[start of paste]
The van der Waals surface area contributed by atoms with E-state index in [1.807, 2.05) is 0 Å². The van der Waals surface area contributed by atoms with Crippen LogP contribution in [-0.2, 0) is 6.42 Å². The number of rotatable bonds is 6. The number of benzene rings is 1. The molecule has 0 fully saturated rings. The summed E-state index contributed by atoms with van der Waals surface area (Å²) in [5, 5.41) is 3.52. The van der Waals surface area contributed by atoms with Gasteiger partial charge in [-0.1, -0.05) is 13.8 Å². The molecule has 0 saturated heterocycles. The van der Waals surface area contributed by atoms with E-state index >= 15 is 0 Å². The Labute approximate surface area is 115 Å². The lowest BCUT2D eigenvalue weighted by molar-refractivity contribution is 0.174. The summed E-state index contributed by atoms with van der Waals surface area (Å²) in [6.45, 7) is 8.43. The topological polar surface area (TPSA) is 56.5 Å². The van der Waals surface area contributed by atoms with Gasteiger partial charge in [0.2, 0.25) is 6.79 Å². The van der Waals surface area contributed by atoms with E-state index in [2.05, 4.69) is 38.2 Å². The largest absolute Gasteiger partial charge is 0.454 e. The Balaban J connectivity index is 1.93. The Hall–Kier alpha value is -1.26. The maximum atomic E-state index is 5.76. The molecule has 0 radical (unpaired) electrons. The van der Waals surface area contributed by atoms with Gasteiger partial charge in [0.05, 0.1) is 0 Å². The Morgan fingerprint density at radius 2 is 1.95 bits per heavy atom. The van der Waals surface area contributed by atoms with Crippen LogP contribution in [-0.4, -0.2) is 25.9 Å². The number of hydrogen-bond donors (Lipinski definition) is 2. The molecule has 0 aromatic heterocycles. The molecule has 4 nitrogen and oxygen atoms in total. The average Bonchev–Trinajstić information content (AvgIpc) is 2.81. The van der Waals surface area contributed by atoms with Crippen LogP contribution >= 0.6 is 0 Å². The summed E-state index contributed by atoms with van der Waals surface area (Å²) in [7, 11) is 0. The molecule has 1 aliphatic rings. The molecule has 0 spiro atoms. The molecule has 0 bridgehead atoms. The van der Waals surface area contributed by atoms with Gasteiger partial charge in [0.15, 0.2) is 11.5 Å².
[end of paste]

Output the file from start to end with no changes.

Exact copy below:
The van der Waals surface area contributed by atoms with E-state index in [1.807, 2.05) is 0 Å². The van der Waals surface area contributed by atoms with Crippen LogP contribution in [-0.2, 0) is 6.42 Å². The number of rotatable bonds is 6. The number of benzene rings is 1. The molecule has 0 fully saturated rings. The summed E-state index contributed by atoms with van der Waals surface area (Å²) in [5, 5.41) is 3.52. The van der Waals surface area contributed by atoms with Gasteiger partial charge in [-0.1, -0.05) is 13.8 Å². The molecule has 0 saturated heterocycles. The van der Waals surface area contributed by atoms with E-state index >= 15 is 0 Å². The Labute approximate surface area is 115 Å². The lowest BCUT2D eigenvalue weighted by molar-refractivity contribution is 0.174. The summed E-state index contributed by atoms with van der Waals surface area (Å²) in [6.45, 7) is 8.43. The topological polar surface area (TPSA) is 56.5 Å². The van der Waals surface area contributed by atoms with Gasteiger partial charge in [0.2, 0.25) is 6.79 Å². The van der Waals surface area contributed by atoms with E-state index in [2.05, 4.69) is 38.2 Å². The largest absolute Gasteiger partial charge is 0.454 e. The Balaban J connectivity index is 1.93. The Hall–Kier alpha value is -1.26. The maximum atomic E-state index is 5.76. The molecule has 0 radical (unpaired) electrons. The van der Waals surface area contributed by atoms with Gasteiger partial charge in [0.05, 0.1) is 0 Å². The Morgan fingerprint density at radius 2 is 1.95 bits per heavy atom. The van der Waals surface area contributed by atoms with Crippen LogP contribution in [-0.4, -0.2) is 25.9 Å². The number of hydrogen-bond donors (Lipinski definition) is 2. The molecule has 0 aromatic heterocycles. The molecule has 4 nitrogen and oxygen atoms in total. The average Bonchev–Trinajstić information content (AvgIpc) is 2.81. The van der Waals surface area contributed by atoms with Crippen LogP contribution >= 0.6 is 0 Å². The summed E-state index contributed by atoms with van der Waals surface area (Å²) in [7, 11) is 0. The molecule has 1 aliphatic rings. The molecule has 0 spiro atoms. The molecule has 0 bridgehead atoms. The van der Waals surface area contributed by atoms with Gasteiger partial charge in [0.15, 0.2) is 11.5 Å².